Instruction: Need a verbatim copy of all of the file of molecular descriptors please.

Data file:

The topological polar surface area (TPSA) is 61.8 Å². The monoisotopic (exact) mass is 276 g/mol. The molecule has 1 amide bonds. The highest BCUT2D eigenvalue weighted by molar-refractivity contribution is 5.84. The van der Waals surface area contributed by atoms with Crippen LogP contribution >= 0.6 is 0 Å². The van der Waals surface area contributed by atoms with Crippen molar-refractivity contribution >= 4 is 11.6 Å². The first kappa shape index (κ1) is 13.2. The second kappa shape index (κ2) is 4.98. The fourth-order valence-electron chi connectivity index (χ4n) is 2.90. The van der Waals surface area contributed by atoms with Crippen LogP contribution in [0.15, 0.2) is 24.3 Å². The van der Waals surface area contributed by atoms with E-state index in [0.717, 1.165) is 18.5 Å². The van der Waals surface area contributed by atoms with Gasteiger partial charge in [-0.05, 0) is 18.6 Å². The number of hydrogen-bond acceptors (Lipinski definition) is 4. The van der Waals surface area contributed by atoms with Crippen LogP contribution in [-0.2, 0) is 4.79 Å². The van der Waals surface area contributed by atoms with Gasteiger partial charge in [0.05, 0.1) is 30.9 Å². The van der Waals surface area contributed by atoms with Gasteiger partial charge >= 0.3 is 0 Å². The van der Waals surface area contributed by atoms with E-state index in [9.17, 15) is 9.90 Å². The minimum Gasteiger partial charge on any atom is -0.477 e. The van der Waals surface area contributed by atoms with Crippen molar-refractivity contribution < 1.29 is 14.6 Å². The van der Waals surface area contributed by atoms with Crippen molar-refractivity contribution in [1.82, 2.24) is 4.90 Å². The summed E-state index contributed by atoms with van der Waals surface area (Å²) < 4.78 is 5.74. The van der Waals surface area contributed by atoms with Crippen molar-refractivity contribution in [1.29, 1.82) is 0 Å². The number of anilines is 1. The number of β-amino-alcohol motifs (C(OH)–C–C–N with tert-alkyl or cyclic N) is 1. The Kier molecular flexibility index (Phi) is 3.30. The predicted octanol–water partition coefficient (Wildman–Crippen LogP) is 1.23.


The topological polar surface area (TPSA) is 61.8 Å². The monoisotopic (exact) mass is 276 g/mol. The molecule has 1 amide bonds. The highest BCUT2D eigenvalue weighted by molar-refractivity contribution is 5.84. The van der Waals surface area contributed by atoms with Crippen LogP contribution >= 0.6 is 0 Å². The van der Waals surface area contributed by atoms with Crippen molar-refractivity contribution >= 4 is 11.6 Å². The first kappa shape index (κ1) is 13.2. The second kappa shape index (κ2) is 4.98. The fourth-order valence-electron chi connectivity index (χ4n) is 2.90. The van der Waals surface area contributed by atoms with Crippen LogP contribution in [0.15, 0.2) is 24.3 Å². The van der Waals surface area contributed by atoms with E-state index in [0.717, 1.165) is 18.5 Å². The van der Waals surface area contributed by atoms with Gasteiger partial charge in [-0.05, 0) is 18.6 Å². The number of hydrogen-bond acceptors (Lipinski definition) is 4. The van der Waals surface area contributed by atoms with Crippen LogP contribution in [-0.2, 0) is 4.79 Å². The van der Waals surface area contributed by atoms with Gasteiger partial charge in [0.05, 0.1) is 30.9 Å². The van der Waals surface area contributed by atoms with Gasteiger partial charge >= 0.3 is 0 Å². The van der Waals surface area contributed by atoms with E-state index in [9.17, 15) is 9.90 Å². The minimum Gasteiger partial charge on any atom is -0.477 e. The van der Waals surface area contributed by atoms with Crippen molar-refractivity contribution < 1.29 is 14.6 Å². The van der Waals surface area contributed by atoms with Crippen molar-refractivity contribution in [1.82, 2.24) is 4.90 Å². The summed E-state index contributed by atoms with van der Waals surface area (Å²) < 4.78 is 5.74. The van der Waals surface area contributed by atoms with Crippen molar-refractivity contribution in [1.29, 1.82) is 0 Å². The number of anilines is 1. The number of β-amino-alcohol motifs (C(OH)–C–C–N with tert-alkyl or cyclic N) is 1. The Kier molecular flexibility index (Phi) is 3.30. The predicted octanol–water partition coefficient (Wildman–Crippen LogP) is 1.23.